Let us hold unswervingly to the hope we profess, for he who promised is faithful. And let us consider how we may spur one another on toward love and good deeds, not giving up meeting together, as some are in the habit of doing, but encouraging one another—and all the more as you see the Day approaching. (Hebrews 10:23-25 NIV)
I know. Church isn’t always riveting. People at church can often act in frighteningly unchristian ways. Sometimes the music doesn’t appeal. Sometimes it’s difficult having to be nice to people you feel awkward around. Perhaps at times you feel pressured to do more than you feel you can do … committees folks want you to join … so you just stay home to avoid having to say no. Maybe your pastor seems tired or too busy for you. We can find a ton of reasons to stay home from church. Truthfully, no matter how great a church is, it won’t be perfect. If we’re of a critical mindset, there will always be something to criticize.
Due to frequent military moves, Ray and I have been active in 15 churches during our married life. Each one has been unique and special. Not one has been perfect. But whether we were staying in an area five months or five years, we always found a church home and participated. I am so glad we did. We love our current church home passionately, and Sundays are a joy. But even if they weren’t, we would still attend somewhere. Always. And here’s why.
1) Our verse in Hebrews commands us to hold unswervingly to the hope we profess, for he who promised is faithful. One of the ways we hold onto our faith and honor the One who is faithful is to identify with others who believe as we do. Even the act of driving away every Sunday morning tells our neighbors that we value God enough to forego other weekend choices like sleeping in or catching up with yard work. We want to offer God a “time sacrifice” and spend His day with others who love Him and share the hope we profess.
2) Hebrews tells us to consider how we may spur one another on toward love and good deeds. Let’s face it. We need spurring. If left to ourselves, we can easily become self-centered, thinking only of our own desires. When we mingle with others who are different from us, we learn to love as God loves. When we learn of needs in our community, we are spurred to serve and help through good deeds. We aren’t naturally nice. We need help. Church helps us remember our calling as Christians to love and serve. Plus, gathering with others ends up being a whole lot more fun and rewarding than staying home anyway.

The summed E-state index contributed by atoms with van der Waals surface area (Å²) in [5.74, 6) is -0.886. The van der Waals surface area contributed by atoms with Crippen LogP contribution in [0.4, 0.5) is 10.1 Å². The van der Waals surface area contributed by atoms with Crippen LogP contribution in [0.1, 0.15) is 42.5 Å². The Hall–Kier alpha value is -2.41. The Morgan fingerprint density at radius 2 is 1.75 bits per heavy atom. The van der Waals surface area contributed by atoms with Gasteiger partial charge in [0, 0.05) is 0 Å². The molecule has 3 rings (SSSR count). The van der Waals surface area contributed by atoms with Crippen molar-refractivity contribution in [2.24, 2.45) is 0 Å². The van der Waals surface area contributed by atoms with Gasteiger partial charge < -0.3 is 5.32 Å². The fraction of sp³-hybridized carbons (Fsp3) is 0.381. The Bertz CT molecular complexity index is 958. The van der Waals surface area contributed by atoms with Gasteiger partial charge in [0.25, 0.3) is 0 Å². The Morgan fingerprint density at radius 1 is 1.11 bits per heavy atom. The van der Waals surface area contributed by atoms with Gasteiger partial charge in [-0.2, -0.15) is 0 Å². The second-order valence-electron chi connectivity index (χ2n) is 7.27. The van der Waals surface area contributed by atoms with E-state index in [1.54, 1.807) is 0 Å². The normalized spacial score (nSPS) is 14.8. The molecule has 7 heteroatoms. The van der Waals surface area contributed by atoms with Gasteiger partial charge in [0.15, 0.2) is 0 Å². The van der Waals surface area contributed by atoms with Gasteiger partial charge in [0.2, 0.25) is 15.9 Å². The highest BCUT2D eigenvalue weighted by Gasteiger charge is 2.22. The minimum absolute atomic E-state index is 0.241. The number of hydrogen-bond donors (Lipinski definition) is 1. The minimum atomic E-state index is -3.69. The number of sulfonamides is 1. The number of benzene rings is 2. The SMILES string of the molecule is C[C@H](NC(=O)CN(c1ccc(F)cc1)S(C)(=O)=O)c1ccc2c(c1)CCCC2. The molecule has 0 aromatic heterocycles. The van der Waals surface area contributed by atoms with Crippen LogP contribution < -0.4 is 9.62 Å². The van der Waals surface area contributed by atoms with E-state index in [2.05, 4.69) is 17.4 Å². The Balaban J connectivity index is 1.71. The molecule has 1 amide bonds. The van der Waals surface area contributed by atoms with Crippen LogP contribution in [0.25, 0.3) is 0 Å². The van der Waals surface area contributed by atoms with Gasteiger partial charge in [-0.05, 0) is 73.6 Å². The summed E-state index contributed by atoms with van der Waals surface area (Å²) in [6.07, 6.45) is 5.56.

3) Even back in the early church, Christians had to be warned about not giving up meeting together, as some are in the habit of doing. Our natural laziness can pull us from the good habit of setting aside a day to worship and honor and spend time with God. I want my weekly attendance at church to be a firmly established habit. I want this to be a consistent rhythm in my life investing one day out of every seven, meeting with other imperfect people just like me, and acknowledging the One who made us, loves us, saved us.
4) Besides, going to church isn’t all about us, is it? It’s about encouraging one another. When we accepted Christ as our Lord and Savior, we entered into a new family, and now we have family obligations. We all share the honor of being able to call the God of All … Father. Wow. As brothers and sisters, we are supposed to encourage each other. A kind word on a Sunday morning, a hug in the parking lot, a compliment or a question that shows we care … can make all the difference in someone’s life. I love being encouraged. Who doesn’t? And it feels awfully good to encourage others, too.
5) The days are dark. Our culture is headed away from a biblical worldview. If we immerse ourselves in popular TV shows and movies, we’ll find ourselves moving away from God’s good truths. In times like these, just like in the times of the early church, we need to step up our church attendance, all the more as you see the Day approaching. If a time of persecution comes upon us, we’ll need the strength and faith and hope of others enabling us to stand firm, fully committed to the God we chose to follow, fully surrendered to Him. How can we show love and compassion for others if we aren’t reminded often of God’s love and compassion for us? We are forgetful folk. We need the reminders of what is right and kind and good, especially as the Day of Christ’s return draws near.
So … let’s be faithful when we feel like it and when we don’t. We are blessed to live in a time and place where the gathering of Christ-followers is allowed. Let’s gladly state that He is worthy of our time and attention, worship and honor, by showing up in collective adoration each week. Let’s choose church.
Father, give us eyes to see Your good purpose in calling us to a rhythm of worship. Help us to say with David, “I rejoiced with those who said to me, ‘Let us go to the house of the Lord.’”* Teach us, use us, humble us as we gather each week for Your good purposes. In Jesus’ Name, Amen.
* Psalm 122:1 NIV
Originally written and published by Sharon Gamble of Sweet Selah Ministries.